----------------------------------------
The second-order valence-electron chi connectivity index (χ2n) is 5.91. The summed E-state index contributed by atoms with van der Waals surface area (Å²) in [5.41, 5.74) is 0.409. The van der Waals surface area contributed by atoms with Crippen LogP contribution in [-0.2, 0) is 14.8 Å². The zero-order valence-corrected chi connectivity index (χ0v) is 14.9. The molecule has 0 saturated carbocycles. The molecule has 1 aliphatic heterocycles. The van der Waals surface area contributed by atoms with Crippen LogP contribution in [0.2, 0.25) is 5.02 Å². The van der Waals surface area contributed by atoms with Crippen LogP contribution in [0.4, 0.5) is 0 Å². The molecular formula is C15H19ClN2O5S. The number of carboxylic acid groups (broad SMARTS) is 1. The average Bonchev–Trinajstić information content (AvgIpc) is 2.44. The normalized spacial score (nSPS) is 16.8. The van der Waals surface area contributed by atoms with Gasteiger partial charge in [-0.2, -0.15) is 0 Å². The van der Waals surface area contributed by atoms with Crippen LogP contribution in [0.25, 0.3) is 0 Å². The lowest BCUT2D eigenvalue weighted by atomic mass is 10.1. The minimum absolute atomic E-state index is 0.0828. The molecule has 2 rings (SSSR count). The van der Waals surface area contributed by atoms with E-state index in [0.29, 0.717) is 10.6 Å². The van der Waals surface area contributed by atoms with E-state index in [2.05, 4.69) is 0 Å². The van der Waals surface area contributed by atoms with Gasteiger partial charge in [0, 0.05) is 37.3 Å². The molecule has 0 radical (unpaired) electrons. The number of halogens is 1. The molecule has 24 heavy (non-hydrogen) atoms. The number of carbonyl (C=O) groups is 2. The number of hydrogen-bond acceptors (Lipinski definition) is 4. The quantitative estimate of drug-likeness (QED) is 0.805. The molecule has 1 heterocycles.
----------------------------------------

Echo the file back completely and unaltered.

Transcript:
The second-order valence-electron chi connectivity index (χ2n) is 5.91. The summed E-state index contributed by atoms with van der Waals surface area (Å²) in [5.41, 5.74) is 0.409. The van der Waals surface area contributed by atoms with Crippen LogP contribution in [-0.2, 0) is 14.8 Å². The zero-order valence-corrected chi connectivity index (χ0v) is 14.9. The molecule has 0 saturated carbocycles. The molecule has 1 aliphatic heterocycles. The van der Waals surface area contributed by atoms with Crippen LogP contribution in [0.2, 0.25) is 5.02 Å². The van der Waals surface area contributed by atoms with Crippen LogP contribution in [0.4, 0.5) is 0 Å². The molecular formula is C15H19ClN2O5S. The number of carboxylic acid groups (broad SMARTS) is 1. The average Bonchev–Trinajstić information content (AvgIpc) is 2.44. The normalized spacial score (nSPS) is 16.8. The van der Waals surface area contributed by atoms with Gasteiger partial charge in [-0.2, -0.15) is 0 Å². The van der Waals surface area contributed by atoms with Crippen LogP contribution in [0.25, 0.3) is 0 Å². The lowest BCUT2D eigenvalue weighted by atomic mass is 10.1. The minimum absolute atomic E-state index is 0.0828. The molecule has 2 rings (SSSR count). The van der Waals surface area contributed by atoms with E-state index in [0.29, 0.717) is 10.6 Å². The van der Waals surface area contributed by atoms with E-state index in [2.05, 4.69) is 0 Å². The van der Waals surface area contributed by atoms with Gasteiger partial charge in [0, 0.05) is 37.3 Å². The molecule has 0 radical (unpaired) electrons. The number of halogens is 1. The molecule has 24 heavy (non-hydrogen) atoms. The number of carbonyl (C=O) groups is 2. The number of hydrogen-bond acceptors (Lipinski definition) is 4. The quantitative estimate of drug-likeness (QED) is 0.805. The molecule has 1 heterocycles.